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My Vision for Nepal | See Nepali women’s football team lift SAFF championship

My Vision for Nepal | See Nepali women’s football team lift SAFF championship

See Nepali women’s football team lift SAFF championship 

Three ways to realize the vision: 

1) Increase women footballers’ international match exposure.
2) Improve the women’s domestic leagues.
3) Construct and upgrade our training facilities.

My Vision for Nepal

I come from a small village in Lamjung district. Growing up, I used to play football that was crafted out of old clothes and socks with the neighborhood boys. Everyone played barefoot, and I never asked my parents to buy me a pair of cleats, which they couldn’t afford in any case. But I knew I wanted to become a footballer. I feel lucky that my dream has come true—and so soon.

At the same time, I also feel there is more responsibility and expectation on my shoulders. Individually, I have improved over the years. But my personal achievements will be meaningful only when Nepal’s women football team can prove that they are the best in the region. This is something I dream for myself as well as for my country. 

When I was young, I used to listen to the radio. I used to hear of Nepal’s women football stars Anu Lama and Jamuna Gurung scoring for the national team. I dreamt of playing with them one day. That dream came true. Then I set a new target of becoming the top career goal-scorer for Nepal, which I have also fulfilled. 

As soon as we achieve something, our priorities change. So for now, my only focus is lifting the SAFF Championship trophy. Our team has made it to the final four times but missed out on the trophy each time. To become champions, we need to improve on many fronts. 

Nepali women’s football was in dire straits not long ago but there have been some positive changes of late. For example, the All Nepal Football Association (ANFA), the apex body of Nepali football, has introduced a system of equal pay for men and women footballers. This is a historic decision as wage discrimination is still prevalent in many European countries. Unsurprisingly, it has also come as great motivation for the women’s national team. 

Domestic leagues have also helped us to improve our game. Previously, there were no league games. The team had to rely on international fixtures for match exposure, and these fixtures were few and far between. Ahead of international matches, selected players were invited for a 10-15 days of closed camp. Without enough playtime, we could not keep up, let alone compete against other countries. But now we are playing more matches, both at home and abroad.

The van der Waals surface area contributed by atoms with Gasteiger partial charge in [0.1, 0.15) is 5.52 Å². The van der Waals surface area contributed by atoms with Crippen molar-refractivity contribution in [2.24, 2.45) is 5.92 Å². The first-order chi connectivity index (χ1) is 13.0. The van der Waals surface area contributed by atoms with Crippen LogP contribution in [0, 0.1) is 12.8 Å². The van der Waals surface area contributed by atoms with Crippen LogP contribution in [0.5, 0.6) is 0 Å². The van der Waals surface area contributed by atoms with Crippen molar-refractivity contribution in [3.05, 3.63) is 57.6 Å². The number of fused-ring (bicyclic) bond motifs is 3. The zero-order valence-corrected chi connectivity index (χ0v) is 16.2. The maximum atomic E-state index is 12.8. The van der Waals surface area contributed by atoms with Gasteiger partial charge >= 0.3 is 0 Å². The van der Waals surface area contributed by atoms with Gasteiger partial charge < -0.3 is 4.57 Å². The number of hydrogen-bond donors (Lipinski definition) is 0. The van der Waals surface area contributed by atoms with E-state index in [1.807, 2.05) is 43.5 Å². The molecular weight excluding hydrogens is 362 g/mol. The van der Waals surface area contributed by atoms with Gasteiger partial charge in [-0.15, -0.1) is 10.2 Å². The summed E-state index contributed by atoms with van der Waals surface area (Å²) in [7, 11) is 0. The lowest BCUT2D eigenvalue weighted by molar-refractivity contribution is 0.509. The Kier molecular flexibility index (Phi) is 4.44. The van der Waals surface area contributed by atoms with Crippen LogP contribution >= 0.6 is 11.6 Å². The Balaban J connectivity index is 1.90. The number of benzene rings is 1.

International match exposure is important if we are to excel in this sport. I realized this when I joined Gokulam Kerala FC based in Calicut, Kerala. I have learned a lot playing for the club. Why does India dominate us in international matches? Simple—they have more experience playing on the international stage. 

Nepal’s women’s league still has a lot of room for improvement. While me and my teammates are happy that we at least have a regular league to play in these days, we also feel that playing for two months a year is nearly not enough to succeed internationally. There should be more leagues because not every player gets the opportunity to go and play for international clubs. 

We should also lobby and work with government representatives to establish a better sporting culture. The corporate sector should contribute by sponsoring games and athletes. 

The field of sports is one of the most resource-intensive and players can never give the desired result without the right investment. Proper gear, diet, and other facilities are a must to succeed. 

In many countries, both the corporate sector and the government facilitate players. I know we are a poor country and there are many constraints, but we must at least try to emulate some of their efforts.

In sports, spectators play a key role. Every one of us needs fans, well-wishers and critics to improve our performance. Our supporters fill the gap left by our government, officials, and sports associations. Their encouragement inspires and keeps us going. 

It is also important for us to get some training in European countries, which have the best footballing culture in the world. We have distinct deficiencies in infrastructure too. We haven’t played many games at the Dasharath Stadium, which is the only decent football pitch in the country that could host international games. We don’t even practice there. To train, we are sometimes sent to eastern Nepal and sometimes to western parts. This is because we lack a proper training facility.

If these shortcomings can be removed, I believe Nepal women’s national football team will start winning international titles. 

Nepal is set to host the 6th SAFF Women’s Championship in August 2022. My big dream is to lift the trophy on our home turf this time.

Quick Questions:

What would you be if you were not a footballer?

Not sure. Maybe a social worker.

What is your best memory of playing for Nepal?

When we defeated India 2-1 in the Hero Women’s Cup in 2019. I had scored both the goals.

Who is your favorite footballer?

Cristiano Ronaldo.